By Iryna Shkurhan | [email protected]
In a victory for local residents who reside by train tracks, a bill requiring waste being transported by rail to be covered passed in both the state senate and assembly.
The bill, which Glendale residents have been advocating for over a decade, will end the transport of uncovered waste which emits an odor that one resident described as “beyond disgusting.” Train cars will need to be covered by sealed lids or hard tarping to prevent noxious gas emissions and spillage into the community.
“It’s time to put a lid on the garbage to put a lid on the noxious fumes, to put a lid on the hazardous waste. It’s time to put a lid on the destruction of our health, to put a lid on the destruction of our environment,” said Assemblywoman Jenifer Rajkumar, at the celebratory press conference outside the New York and Atlantic Railroad Company tracks in Glendale on June 23. “Just put a lid on it. It is common sense.”
Currently, only a porous mesh tarp covers some of the train cars which allows the odor to roam to nearby homes as trains sit idling. And when it rains, the exposed rainwater seeps through the waste, comes out through drains in the bottoms of cars and leaks into nearby streets and storm drains.
Waste is one of New York’s biggest exports by rail, yet no regulations on containerizing it currently exist. The industry is also currently expanding by 35% every year.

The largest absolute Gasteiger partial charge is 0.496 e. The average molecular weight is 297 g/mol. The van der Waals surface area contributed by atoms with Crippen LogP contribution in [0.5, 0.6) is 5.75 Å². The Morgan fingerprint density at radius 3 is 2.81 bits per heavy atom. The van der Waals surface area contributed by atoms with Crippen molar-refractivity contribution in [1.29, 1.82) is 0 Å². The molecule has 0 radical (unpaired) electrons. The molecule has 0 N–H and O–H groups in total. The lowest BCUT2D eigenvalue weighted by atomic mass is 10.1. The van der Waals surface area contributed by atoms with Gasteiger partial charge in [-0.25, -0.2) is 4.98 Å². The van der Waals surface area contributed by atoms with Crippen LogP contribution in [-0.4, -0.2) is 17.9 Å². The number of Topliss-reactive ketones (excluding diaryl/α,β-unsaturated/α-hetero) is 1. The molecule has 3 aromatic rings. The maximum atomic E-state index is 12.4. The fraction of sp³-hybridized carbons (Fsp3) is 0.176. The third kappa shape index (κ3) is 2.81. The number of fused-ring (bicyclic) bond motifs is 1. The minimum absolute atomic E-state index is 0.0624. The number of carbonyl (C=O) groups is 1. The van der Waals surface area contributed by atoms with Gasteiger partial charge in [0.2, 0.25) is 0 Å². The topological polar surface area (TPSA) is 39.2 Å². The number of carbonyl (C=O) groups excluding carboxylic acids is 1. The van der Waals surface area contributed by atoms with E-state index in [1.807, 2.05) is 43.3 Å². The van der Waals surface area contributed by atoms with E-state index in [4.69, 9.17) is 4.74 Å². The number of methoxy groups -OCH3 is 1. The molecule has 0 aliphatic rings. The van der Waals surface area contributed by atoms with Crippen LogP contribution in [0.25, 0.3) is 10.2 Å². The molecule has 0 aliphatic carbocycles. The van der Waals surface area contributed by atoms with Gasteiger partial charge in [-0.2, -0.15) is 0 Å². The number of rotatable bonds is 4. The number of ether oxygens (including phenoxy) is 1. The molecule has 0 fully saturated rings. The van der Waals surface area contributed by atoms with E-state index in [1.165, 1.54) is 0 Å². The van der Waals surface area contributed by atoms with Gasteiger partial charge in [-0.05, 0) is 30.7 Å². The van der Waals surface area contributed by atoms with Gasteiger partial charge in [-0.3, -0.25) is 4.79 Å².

In past years, the bill either passed in the senate or in the assembly, but never both simultaneously for it to be enacted. For the first time it passed in both, with the partnership of State Senator Joe Addabbo and Assemblywoman Rajkumar.
“We did this for the people of Glendale, Ridgewood, Maspeth and Middle Village who need this legislation to protect their health and welfare,” said Rajkumar, who sponsored the bill and secured a unanimous passage. “This was an enormous victory for our community.”
The Assemblywoman also shared that her constituents in central Queens would frequently complain about unbearable odors that make it difficult to enjoy their outdoor spaces and evolve fears of health issues. Even students at Christ the King High School would complain of headaches and nausea from the waste odor. At monthly Community Board 5 meetings, her representatives would update constituents on the bill’s progress.
Mary Parisen Lavelle, a former Glendale resident, started the Civics United for Railroad Environmental Solutions organization in her kitchen after being fed up with the odor and noise from waste transporting trains. She says that she spent countless hours creating spreadsheets, and conducting the necessary research, to determine which elected officials had the power to fix the issue.
“And it has been long overdue to have this issue addressed,” said Lavelle, current CURES President at the press conference. “It’s an environmental issue and a quality of life issue.”
For CURES, the next step is dealing with the noise pollution that wakes residents up at night and rattles homes near the tracks. Several residents said that the outdated trains tend to idle for hours past midnight.
“Legislators all across this state, even the upstate regions have said that this will be transformative for their districts,” said Rajkumar, pointing out that this issue also exists in other corners of the state.
The bill is now headed to Governor Kathy Hochul’s desk for consideration.
“I love this bill, because it was born from our constituents,” said Addabbo at the press conference. “Here we are on the cusp of really making an impact for our people. A direct result of constituents complaining.”